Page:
Purple Sprouts

Here are the purple Scrappy Sprouts blocks I have made this month:

They don't have stems yet as I haven't yet decided how this quilt will be assembled. How to do the stems is part of that decision.


I wandered round the garden to see if there was any purple to be found in the depths of winter, and the answer is "not much".

Hebe flower:

And the backs of the new leaves on a different hebe:

A few lavender flowers:

And then I remembered the most purple plants of all, the fringe flowers (Loropetalum):

Next month's Rainbow Scrap Challenge colour is orange, so it will be interesting to see what I find in the garden then.


I will link this post to the So Scrappy ScrapHappySaturday post when it is available. Here's the link-up.

Saturday, July 23, 2022

New Arrival

 What's this coming down the road?


And almost driving right past before I could get a photo:


This cute little caravan is a new part of our bushfire emergency plan.

I think I can find room for a small sewing machine in it!


Thursday, July 21, 2022

Brave Outing

It was minus 2 this morning. This is last year's baby magpie trying to get a bit of warmth from the sun, while standing on frozen grass:

By the time I got in my car to set off on a big adventure, the temperature had climbed to zero. At Ballan Station it was 3.

I was bravely catching a train to Melbourne, to attend the Craft and Quilt Fair. I must have gone to it in 2019, although I don't seem to have mentioned it on my blog. And then of course it wasn't held in 2020 or 2021. The events company that run it must have been a bit nervous that numbers would be low this year, because they gave away many free tickets, and lowered the general admission price to $15. (From memory it was around $20 in 2019). I had a freebie, but even up to yesterday I wasn't sure I would go.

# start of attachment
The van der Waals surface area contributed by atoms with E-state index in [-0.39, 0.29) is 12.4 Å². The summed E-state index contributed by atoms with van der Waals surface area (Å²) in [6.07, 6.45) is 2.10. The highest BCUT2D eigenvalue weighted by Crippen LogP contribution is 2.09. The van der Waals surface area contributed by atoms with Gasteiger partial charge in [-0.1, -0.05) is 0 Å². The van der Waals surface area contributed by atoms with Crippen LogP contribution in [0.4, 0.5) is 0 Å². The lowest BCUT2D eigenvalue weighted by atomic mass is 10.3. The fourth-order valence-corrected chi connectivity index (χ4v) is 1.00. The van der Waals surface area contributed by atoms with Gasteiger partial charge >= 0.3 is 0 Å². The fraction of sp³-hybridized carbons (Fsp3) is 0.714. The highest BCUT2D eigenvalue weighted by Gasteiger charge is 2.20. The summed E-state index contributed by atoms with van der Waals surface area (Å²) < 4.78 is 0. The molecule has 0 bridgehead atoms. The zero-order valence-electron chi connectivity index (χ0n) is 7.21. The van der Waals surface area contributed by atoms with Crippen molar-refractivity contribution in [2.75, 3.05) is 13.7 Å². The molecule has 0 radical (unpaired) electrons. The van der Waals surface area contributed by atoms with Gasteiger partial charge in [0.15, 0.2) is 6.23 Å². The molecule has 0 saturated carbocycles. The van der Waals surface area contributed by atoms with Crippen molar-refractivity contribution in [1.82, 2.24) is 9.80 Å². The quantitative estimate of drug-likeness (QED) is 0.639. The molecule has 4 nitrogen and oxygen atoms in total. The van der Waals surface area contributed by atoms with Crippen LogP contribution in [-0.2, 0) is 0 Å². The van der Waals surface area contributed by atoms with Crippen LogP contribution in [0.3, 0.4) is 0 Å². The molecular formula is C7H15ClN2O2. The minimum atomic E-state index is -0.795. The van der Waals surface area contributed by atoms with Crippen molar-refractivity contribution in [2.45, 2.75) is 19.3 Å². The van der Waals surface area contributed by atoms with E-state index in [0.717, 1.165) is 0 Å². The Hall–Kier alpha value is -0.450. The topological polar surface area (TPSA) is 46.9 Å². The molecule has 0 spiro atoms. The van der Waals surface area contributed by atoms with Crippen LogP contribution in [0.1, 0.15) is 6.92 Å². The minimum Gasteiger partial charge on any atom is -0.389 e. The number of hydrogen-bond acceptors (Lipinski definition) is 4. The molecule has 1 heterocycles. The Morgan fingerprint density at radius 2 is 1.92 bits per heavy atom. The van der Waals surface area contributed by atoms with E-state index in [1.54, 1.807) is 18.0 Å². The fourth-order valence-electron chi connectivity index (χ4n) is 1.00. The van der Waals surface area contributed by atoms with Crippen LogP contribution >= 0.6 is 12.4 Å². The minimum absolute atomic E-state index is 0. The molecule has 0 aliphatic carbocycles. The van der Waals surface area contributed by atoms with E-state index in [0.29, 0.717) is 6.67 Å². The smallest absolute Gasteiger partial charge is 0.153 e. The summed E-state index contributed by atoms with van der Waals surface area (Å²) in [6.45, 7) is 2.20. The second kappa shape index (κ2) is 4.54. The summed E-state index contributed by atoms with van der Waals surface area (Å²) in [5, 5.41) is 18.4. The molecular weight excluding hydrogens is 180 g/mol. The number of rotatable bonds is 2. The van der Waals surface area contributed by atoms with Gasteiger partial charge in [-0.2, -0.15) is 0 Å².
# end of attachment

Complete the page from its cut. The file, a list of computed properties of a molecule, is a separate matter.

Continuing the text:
The area devoted to the Fair seemed smaller than in previous years. There were fewer quilts on display, fewer vendors, and a significantly smaller sitting/eating area. That was the only part of the show that was uncomfortably crowded.
As well as the 2022 Victorian Quilters Showcase, there were the winners of last year's showcase (which was held online only) and another whole section called "Australian Quilt Show". That's a new competition run by the events company which had a $10,000 prize for best in show, as well as other prizes of cash and Janome machines. I wonder what effect that will have on the state guilds' competitions? You can see a gallery of all the prize winners here.

On Thursday the Vic Quilters awards are announced, so it was nice to be there for that. In the photo above, the ladies with the trolley were finding the prize-winners and adding their ribbons after the announcements.

You can see from my photos that the show wasn't very crowded:

Although part of that was me avoiding other people!

Here are a few close-ups of quilts that caught my eye.

For lovers of hexies, this is part of the 10,500 hexagons in Mary Hichens' The Geraldine Mary Fitzgibbon Quilt:

Keren Terrens' Finally Finished - A New York Beauty won a couple of awards. If you look at the bottom left of my photo you can see the edges of the ribbons - the colours of the ribbons matched the colours of the quilt!


This is just a small part of Robyn Cuthbertson's Circles in Bloom. Amazing quilting and interesting edge treatment. This quilt was runner-up Best in Show:

 Not a great photo though.

Another beautifully quilted piece was Desley Maisano's Starburst:

 More beautiful quilting in Wendy Blyth's Perky Pinks:

I liked the way she filled in the grey background with random rectangular quilted shapes (they seemed random, anyway).

And lastly, a prize winner from the 2021 virtual Showcase, Linda Crouch's Fibonacci Fandangle:

My photo doesn't do it justice at all! I'm glad I got to see it in person.

It was great to see the quilts in the company of one friend, and bump into a few others at the show. I had a very small shopping list of 2 items, neither of which were actually available from the vendors, so it was a cheap day for me. The trains each way were not terribly crowded, and almost everyone wore masks.

I wore my N95 mask all day except for when eating or drinking. Hopefully I didn't pick up the virus anywhere along the way!